SAN FRANCISCO — The Warriors’ first showing out of the All-Star break was nice, sure, but a 37-point win over woeful Portland still left Stephen Curry with questions.
Facing a true playoff contender Sunday night, the Warriors showed why those concerns shouldn’t have been put to rest so quickly.
The Warriors led for the first 44 minutes of regulation, but let the Dallas Mavericks climb all the way back from a 21-point deficit and fell 107-101.
The collapse marked the second time in three games the Warriors have allowed a double-digit second-half lead to completely evaporate.
With shades of their last home game — a loss in which the Warriors led until the final 13 seconds — Golden State allowed Dallas to chip away at a 19-point fourth quarter advantage and never found a solution.
The Warriors went 4 of 18 from the floor in the final quarter and managed only one point for an eight-minute stretch (9:44-1:30) while allowing 26 to Dallas.
This is what Curry was talking about when he said, “We’ll see” when asked after the Portland game if the Warriors had solved all their problems. The Mavericks “require another level of focus and attention,” Curry said.
That was there for a half Sunday. But not a full game.
Against the Trail Blazers on Thursday, the Warriors took an early lead and only kept building on it. In the two games sandwiching that effort, two playoff hopefuls have now shown the Warriors they can’t take their foot off the gas.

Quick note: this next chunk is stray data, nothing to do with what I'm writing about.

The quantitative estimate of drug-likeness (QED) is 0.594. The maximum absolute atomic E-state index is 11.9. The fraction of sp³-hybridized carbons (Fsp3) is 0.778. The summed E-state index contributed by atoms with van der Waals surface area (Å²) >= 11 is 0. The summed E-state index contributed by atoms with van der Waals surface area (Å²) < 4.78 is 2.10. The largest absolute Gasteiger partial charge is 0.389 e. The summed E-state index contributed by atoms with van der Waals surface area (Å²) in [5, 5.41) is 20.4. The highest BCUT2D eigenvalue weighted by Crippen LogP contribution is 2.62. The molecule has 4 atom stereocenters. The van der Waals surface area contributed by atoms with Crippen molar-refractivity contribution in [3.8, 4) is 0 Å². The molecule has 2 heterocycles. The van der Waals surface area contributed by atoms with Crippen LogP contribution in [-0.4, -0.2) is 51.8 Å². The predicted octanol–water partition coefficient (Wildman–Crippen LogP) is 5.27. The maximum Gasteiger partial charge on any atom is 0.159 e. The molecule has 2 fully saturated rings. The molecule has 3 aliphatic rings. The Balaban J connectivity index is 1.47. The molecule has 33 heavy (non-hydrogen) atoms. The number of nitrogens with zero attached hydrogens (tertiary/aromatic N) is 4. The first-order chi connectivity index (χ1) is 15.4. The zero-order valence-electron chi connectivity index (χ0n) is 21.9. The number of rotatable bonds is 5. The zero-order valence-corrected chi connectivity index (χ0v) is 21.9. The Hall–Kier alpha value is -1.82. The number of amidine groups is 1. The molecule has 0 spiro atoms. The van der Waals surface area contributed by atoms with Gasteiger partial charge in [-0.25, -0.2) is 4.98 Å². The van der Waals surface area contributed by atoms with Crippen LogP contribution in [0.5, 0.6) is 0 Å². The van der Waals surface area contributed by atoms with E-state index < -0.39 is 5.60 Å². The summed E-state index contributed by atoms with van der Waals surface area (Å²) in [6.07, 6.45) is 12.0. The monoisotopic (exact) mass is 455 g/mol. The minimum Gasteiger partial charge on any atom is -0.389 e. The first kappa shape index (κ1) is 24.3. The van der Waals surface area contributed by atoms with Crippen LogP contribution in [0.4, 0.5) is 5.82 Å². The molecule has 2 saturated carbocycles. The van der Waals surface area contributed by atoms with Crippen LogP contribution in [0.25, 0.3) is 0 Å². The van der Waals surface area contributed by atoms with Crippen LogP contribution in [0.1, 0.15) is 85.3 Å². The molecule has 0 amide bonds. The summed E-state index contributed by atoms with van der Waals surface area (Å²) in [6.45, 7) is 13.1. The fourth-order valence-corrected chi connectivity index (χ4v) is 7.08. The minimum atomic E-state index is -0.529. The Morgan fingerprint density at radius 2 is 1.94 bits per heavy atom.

The Warriors took their largest lead on Saturday when Curry hit from 25 feet, one of his only two 3-pointers in a team-leading 27-point effort, putting them ahead 73-52 just under four minutes into the second half.
By the four-minute mark of the fourth quarter, the Mavericks had erased it entirely. Dorian Finney-Smith connected on a 3-pointer to give Dallas a 95-94 edge, from which the Warriors never recovered.
For two and a half quarters, it looked as though the Warriors were well on their way to a second straight win.
With Gary Payton II in the starting lineup in place of the injured Draymond Green for the third straight game, the Warriors’ defense came out firing on all cylinders. Payton and Kevon Looney disrupted the Mavericks’ first two possessions with steals, setting the tone for the rest of the night.
The Warriors finished with 15 takeaways, with four players — Looney (3), Payton (2), Andrew Wiggins (2) and Steph Curry (2) — coming away with more than one.
They also only gave the ball away 10 times, continuing an encouraging trend that started before the All-Star break. One thing that was going right even as Golden State dropped four of five games was ball security.
After Sunday, the Warriors have gone eight straight games without turning the ball over more than 15 times, averaging 11.5 per game over that span.
Rookies switch roles
With Klay Thompson out (illness), coach Steve Kerr inserted rookie Moses Moody into the starting lineup for the fifth time this season.
Moody was active early, diving to the floor for a loose ball and knocking down an early 3-pointer, but settled into the background of the game. Still, his 26 minutes of him amounted to eight more than his rookie counterpart, a change of pace after a string of impressive performances by Jonathan Kuminga.
On Sunday, Kuminga’s streak of nine straight games scoring in double figures came to an end. If a rookie’s season is marked by highs and lows, then Sunday can be considered a low coming on the heels of a series of highs.
Kuminga quickly picked up three fouls and spent most of the first half on the bench. In limited time on the court, he committed four turnovers — no other Warrior had more than one — and missed a couple dunks.
The Warriors entire bench left them wanting: no reserve finished with a positive plus-minus, and none was worse than Kuminga’s -14.
George is Digismak’s reported cum editor with 13 years of experience in Journalism